Despite active opposition, the government of the Philippines gave permission to plant and consume GR in 2021. Victory. But then a counterstroke: the opponents of GR, including its arch-opponent Greenpeace, convinced the Philippine Court of Appeals to issue a ruling that forbade the growth, testing, or importation of GR on April 21, 2023. And there the matter sits, awaiting further appeal. The ruling against it cited the potential risks to the environment and health of consumers.  The Court found that the GR opponents had shown that the adverse effects of GR (and a GM eggplant that resists insect pests) were plausible, although uncertain.

The reaction of Greenpeace to GR (and other GMO agricultural plants) will, one hopes, eventually be seen even by that organisation as tragic. Greenpeace has a wonderful early record since its formation by the Canadian ecologist Patrick Moore in 1971. It has opposed atmospheric nuclear testing, contributing to human welfare by a reduction in strontium-90 in the bones of children. It has opposed whale hunting and the clubbing of baby seals. It has contributed to an enhanced awareness of nature and the environment. But more lately it has also embraced irrational, damaging, positions, and as a result, its founder Moore has left the organisation in protest.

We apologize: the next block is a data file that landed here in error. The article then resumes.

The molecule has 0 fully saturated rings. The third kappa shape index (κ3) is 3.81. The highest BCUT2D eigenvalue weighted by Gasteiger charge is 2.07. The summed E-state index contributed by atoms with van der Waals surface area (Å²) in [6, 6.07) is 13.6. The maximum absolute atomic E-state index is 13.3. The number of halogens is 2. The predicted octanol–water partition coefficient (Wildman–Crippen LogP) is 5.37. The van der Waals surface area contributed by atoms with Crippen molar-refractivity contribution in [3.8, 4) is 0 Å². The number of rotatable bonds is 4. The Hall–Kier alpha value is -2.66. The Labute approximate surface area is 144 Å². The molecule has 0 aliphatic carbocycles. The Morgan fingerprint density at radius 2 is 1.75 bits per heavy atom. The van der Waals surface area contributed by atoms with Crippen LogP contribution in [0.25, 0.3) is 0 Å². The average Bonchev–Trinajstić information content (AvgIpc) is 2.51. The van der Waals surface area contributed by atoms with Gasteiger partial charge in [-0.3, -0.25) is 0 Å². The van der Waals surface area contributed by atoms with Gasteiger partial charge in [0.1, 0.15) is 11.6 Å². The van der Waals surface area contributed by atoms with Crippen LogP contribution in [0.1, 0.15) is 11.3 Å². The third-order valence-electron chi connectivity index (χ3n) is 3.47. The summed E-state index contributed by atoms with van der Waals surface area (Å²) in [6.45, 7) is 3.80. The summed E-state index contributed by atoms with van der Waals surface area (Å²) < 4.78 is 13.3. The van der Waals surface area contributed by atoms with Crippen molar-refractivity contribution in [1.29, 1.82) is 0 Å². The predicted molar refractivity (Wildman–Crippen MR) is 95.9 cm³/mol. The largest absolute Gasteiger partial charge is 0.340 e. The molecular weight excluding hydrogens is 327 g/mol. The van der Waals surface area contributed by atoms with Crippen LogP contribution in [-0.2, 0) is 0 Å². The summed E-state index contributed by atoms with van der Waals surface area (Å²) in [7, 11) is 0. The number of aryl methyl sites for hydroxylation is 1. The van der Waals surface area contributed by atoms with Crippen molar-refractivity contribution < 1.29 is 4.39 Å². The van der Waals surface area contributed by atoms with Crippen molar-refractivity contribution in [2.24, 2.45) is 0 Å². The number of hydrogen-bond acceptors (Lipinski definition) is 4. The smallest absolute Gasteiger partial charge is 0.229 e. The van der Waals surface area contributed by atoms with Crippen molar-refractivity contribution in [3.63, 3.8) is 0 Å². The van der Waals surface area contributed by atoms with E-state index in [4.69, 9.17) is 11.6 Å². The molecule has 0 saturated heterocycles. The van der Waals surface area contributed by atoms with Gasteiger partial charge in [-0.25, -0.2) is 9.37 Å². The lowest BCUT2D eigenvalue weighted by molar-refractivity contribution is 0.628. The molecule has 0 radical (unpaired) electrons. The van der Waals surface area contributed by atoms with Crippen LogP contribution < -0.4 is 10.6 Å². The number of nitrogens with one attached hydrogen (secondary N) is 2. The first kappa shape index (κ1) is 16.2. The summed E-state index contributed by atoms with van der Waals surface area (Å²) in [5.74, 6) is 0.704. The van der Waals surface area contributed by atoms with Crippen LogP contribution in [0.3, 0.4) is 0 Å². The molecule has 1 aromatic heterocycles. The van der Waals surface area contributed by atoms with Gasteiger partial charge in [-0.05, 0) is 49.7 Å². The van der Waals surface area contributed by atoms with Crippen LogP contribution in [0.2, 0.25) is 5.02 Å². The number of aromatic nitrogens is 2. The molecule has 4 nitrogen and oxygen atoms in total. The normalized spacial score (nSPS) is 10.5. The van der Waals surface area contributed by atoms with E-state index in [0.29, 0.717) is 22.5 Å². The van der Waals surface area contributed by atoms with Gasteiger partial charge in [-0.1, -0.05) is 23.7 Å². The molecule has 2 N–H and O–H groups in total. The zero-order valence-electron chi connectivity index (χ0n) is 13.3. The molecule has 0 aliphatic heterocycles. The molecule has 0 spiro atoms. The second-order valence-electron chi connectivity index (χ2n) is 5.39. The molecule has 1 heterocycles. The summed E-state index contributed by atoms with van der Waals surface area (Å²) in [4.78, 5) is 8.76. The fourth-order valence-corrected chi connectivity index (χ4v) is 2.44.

The wispy opposition to GR

GR has been repeatedly tested and found harmless to humans and other animals. So much evidence for its benefit has accumulated that since 2016, a group of 168 Nobel Prize winners, including scientists, economists, writers and winners of the Peace Prize, signed an open letter begging Greenpeace to stop ‘bashing’ GR.

Among the most important points raised by the GR opposition are these (a book I wrote about Vitamin A contains a longer description of the pros and cons of GR).

  1. GMO foods contain novel allergens and toxins and are dangerous to human health.

FACT: Several thousand peer-reviewed studies have failed to identify any hazard to the health of humans or other animals. The potential products of GR have been scanned and compared to a list of potential allergens; no matches were found.

  1. GR is a mechanism for agribusiness to profit from the efforts of farmers.